Cartier's Sixième Sens Par Cartier jewellery collection is a visual feast

Audrey Simon
Audrey Simon9/1/2021 3:46 PM GMT+08  • 4 min read
Cartier's Sixième Sens Par Cartier jewellery collection is a visual feast
Cartier's Sixième Sens Par Cartier jewellery collection is a visual feast
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Cartier gives us a visual feast on what 1,000 carats look like in their latest high jewellery collection, Sixième Sens Par Cartier

Cartier dangles the carats with a feline interpretation and organic textures such as shards of coloured light, shimmering gems in hues of ripe fruits. Using trompe-l’œil (an art technique that uses realistic imagery to create the illusion that the depicted objects exist in three dimensions) and graphic patterns, these optical illusions play with what is real and what is not.

Your perceptions are challenged as you enter a realm of sensory stimulation, as each sense comes alive including the sixth sense that touches the heart.

We did the maths and everything you see here totals about 1,000 carats.

The Phaan ring

One look and your eye is drawn to the 8.20 carat ruby that is surrounded by a tiered construction that allows a 4.01-carat rose-cut diamond that is inserted directly below. This design is deliberate because when light hits the diamond after first passing through the ruby, the colour intensified. Along with tiny ruby balls, diamonds surround the central stone, arranged with subtle openings to allow them to catch the light, illuminating the ruby.

Meride necklace

In a clever design, the stones appear to multiply ad infinitum — an optical illusion that is made all the more striking by the relief of the piece as each element is mounted at different levels. Movement, rhythm, spatial and temporal references are lost in an intricate mosaic of gemstones. The blurring of perspective is complemented by a play of materials and light between mirror-polished metal and graphic black onyx.

Pixelage necklace

The panther is highlighted here through a stylised play on the feline’s coat that has been part of Cartier’s artistic bestiary since 1914. Faithful to the original stylisation, motifs make up the panther’s spots while polished onyxes evoke the marbling of the fur, while white, yellow and orange diamonds represent the thickness of the pelt, with its golden reflections highlighted by three captivating golden topazes for a total of 27.34 carats. Attention to the volume and articulation of the sides allows the construction to respect the vertical geometry of the collar, while preserving its flexibility.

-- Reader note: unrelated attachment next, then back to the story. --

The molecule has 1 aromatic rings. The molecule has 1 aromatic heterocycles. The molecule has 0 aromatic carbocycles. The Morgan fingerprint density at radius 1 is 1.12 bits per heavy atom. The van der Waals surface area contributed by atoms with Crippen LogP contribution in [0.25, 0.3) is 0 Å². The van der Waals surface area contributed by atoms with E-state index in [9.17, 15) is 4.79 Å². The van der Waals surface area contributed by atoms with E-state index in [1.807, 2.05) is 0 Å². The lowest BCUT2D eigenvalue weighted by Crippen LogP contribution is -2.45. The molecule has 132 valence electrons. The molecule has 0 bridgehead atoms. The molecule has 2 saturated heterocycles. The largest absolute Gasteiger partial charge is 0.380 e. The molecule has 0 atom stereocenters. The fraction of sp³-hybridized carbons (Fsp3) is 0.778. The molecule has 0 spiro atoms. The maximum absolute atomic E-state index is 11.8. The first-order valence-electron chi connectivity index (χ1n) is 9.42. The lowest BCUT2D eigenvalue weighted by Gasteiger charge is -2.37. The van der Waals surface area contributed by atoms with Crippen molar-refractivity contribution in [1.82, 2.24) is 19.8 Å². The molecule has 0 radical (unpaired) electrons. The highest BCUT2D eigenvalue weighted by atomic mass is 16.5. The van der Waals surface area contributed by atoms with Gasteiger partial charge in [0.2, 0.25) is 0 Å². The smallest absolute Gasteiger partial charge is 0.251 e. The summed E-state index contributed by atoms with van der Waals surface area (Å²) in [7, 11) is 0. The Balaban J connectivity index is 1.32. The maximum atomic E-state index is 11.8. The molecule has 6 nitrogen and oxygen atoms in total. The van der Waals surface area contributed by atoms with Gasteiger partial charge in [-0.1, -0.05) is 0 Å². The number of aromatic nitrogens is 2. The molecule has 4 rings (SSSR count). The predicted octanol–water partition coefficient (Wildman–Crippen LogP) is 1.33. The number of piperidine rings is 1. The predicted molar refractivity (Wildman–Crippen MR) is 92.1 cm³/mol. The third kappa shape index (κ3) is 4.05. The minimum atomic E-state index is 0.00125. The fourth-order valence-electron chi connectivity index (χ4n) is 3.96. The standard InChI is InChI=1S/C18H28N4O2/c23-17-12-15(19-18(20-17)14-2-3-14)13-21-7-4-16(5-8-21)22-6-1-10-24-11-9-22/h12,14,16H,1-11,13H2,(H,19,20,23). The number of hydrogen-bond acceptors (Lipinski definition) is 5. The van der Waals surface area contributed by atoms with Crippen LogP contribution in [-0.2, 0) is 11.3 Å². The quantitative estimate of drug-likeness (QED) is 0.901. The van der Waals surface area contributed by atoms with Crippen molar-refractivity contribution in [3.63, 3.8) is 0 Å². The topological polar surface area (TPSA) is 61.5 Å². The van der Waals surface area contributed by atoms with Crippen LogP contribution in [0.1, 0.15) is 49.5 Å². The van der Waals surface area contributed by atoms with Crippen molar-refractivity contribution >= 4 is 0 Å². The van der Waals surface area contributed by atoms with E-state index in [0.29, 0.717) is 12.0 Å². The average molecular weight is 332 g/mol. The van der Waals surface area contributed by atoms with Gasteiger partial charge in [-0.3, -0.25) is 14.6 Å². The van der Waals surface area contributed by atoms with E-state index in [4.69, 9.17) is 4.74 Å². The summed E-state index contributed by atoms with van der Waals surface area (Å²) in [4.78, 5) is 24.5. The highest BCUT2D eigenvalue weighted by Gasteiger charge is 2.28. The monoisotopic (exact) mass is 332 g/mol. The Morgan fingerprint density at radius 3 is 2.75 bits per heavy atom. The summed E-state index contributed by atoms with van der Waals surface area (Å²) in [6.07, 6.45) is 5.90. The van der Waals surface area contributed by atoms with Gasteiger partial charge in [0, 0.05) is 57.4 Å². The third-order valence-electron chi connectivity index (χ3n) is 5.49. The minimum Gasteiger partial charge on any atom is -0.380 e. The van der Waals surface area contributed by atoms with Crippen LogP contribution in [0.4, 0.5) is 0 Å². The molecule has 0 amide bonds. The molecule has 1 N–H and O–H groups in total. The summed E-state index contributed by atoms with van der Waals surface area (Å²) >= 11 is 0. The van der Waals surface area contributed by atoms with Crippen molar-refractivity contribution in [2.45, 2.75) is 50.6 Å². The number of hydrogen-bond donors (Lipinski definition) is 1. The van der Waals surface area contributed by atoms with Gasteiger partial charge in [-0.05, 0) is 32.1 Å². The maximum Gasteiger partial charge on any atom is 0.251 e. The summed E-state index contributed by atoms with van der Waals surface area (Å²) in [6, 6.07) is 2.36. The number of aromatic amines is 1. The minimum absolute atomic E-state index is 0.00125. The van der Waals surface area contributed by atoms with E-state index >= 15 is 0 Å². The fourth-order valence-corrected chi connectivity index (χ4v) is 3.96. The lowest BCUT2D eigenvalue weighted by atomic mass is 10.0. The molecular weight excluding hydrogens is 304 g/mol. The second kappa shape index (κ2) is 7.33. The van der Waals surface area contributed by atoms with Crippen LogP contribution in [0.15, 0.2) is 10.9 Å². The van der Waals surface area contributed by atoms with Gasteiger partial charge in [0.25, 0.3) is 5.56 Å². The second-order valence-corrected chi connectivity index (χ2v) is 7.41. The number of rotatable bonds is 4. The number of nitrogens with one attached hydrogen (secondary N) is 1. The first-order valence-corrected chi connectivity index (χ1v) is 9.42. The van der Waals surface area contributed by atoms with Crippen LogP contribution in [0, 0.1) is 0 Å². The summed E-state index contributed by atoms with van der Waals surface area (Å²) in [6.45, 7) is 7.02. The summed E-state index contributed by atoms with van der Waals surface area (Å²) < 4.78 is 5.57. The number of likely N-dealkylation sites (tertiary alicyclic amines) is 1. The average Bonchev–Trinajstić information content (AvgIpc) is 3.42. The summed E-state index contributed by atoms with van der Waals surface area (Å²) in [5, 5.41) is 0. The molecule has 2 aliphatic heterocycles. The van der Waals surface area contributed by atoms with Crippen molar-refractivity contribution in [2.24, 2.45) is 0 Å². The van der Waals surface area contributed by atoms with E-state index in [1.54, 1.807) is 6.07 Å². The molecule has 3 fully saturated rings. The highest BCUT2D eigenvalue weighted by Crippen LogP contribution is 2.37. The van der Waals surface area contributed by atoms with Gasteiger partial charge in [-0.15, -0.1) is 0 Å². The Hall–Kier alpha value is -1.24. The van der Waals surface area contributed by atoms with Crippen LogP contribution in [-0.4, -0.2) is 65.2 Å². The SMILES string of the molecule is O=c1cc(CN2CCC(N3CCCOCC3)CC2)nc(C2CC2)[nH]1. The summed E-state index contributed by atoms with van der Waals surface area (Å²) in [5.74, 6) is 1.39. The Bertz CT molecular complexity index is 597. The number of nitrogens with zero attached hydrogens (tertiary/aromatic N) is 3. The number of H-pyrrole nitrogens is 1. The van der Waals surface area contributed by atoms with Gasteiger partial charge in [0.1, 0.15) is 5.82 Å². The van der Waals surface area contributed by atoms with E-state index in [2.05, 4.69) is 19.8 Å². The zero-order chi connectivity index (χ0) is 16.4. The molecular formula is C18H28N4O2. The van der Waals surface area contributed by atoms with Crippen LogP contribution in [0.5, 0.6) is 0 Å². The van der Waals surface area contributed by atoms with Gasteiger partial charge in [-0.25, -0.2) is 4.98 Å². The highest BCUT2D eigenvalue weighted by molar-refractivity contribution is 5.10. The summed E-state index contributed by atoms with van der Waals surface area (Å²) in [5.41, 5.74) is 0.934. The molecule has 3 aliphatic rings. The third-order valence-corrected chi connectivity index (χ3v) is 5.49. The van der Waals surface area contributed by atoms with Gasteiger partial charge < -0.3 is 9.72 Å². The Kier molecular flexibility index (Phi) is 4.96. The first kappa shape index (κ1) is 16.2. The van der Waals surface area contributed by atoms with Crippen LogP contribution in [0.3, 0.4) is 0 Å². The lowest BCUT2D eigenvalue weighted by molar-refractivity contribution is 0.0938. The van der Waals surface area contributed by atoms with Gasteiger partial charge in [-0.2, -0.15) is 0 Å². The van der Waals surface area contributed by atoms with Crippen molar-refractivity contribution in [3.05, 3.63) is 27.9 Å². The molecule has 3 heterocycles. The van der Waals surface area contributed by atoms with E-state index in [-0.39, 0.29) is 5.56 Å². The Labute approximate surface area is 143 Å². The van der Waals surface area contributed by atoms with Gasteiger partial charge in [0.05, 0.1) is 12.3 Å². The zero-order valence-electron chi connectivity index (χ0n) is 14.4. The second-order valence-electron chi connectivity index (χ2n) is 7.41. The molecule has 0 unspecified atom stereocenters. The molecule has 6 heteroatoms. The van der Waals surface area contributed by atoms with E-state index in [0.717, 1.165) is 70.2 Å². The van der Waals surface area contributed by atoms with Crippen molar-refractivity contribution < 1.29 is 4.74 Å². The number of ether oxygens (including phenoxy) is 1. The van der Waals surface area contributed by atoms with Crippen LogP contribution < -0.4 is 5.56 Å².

Parhelia ring

A 21.51-carat sapphire cabochon, with an intense blue, seems to glow from within. Around it, five parentheses of radiant diamonds and emeralds reflect light , fanning out like the surface of a lake. Casting a formidable shadow effect is the black lacquer that gives a sense of movement through a play with the original width of the ring, which spans three fingers, with slightly mobile tips. As an ultimate refinement, the motif can be detached and worn as a brooch. Created at the very beginning of the 20th century, this combination of sapphires and emeralds, named the “peacock motif” by Louis Cartier, is part of the Maison’s emblematic colour palette.

Sharkara necklace

Lines and curves are used to design this piece, highlighting its ample and generous volume. Considered as a whole, the necklace evokes an organic shape, ripe with berries. Elaborating a colour palette is gemmological mastery, while the discreet tourmaline settings and attention to detail, right down to the shape of the garnets cut to reflect the curves.

Alaoxa necklace

After selecting the emeralds according to their colour and diameter, jewellers carefully harmonise the look with symmetry and correct placement in the composition, before assembling using the threading technique. This truly reflects the Maison’s savoir-faire which consists of threading the stones on a wire to form strands and fringes. Finally, the strands are linked together by tiny metal bridges, maintaining a fan shape while allowing the fringes to remain mobile.

Coruscant necklace

Diamonds dominate this necklace with six different cuts — kite, octagonal, emerald, triangle, baguette and brilliant — certified D IF and E IF, each of which reflects light from a unique angle. With a clever use of geometry, the necklace is constructed entirely by an interplay of lines, with three stones — a kite of 3.0 carats, an octagon of 1.62 carats, and an emerald of 1.54 carats — emerging from brilliant interlacing to catch the eye. The chain resembles a tight braid of gemstones, creating a path of light leading to the trio of diamonds. On the outside, brilliant-cut diamonds appear to slip underneath the collection of baguette-cut diamonds.

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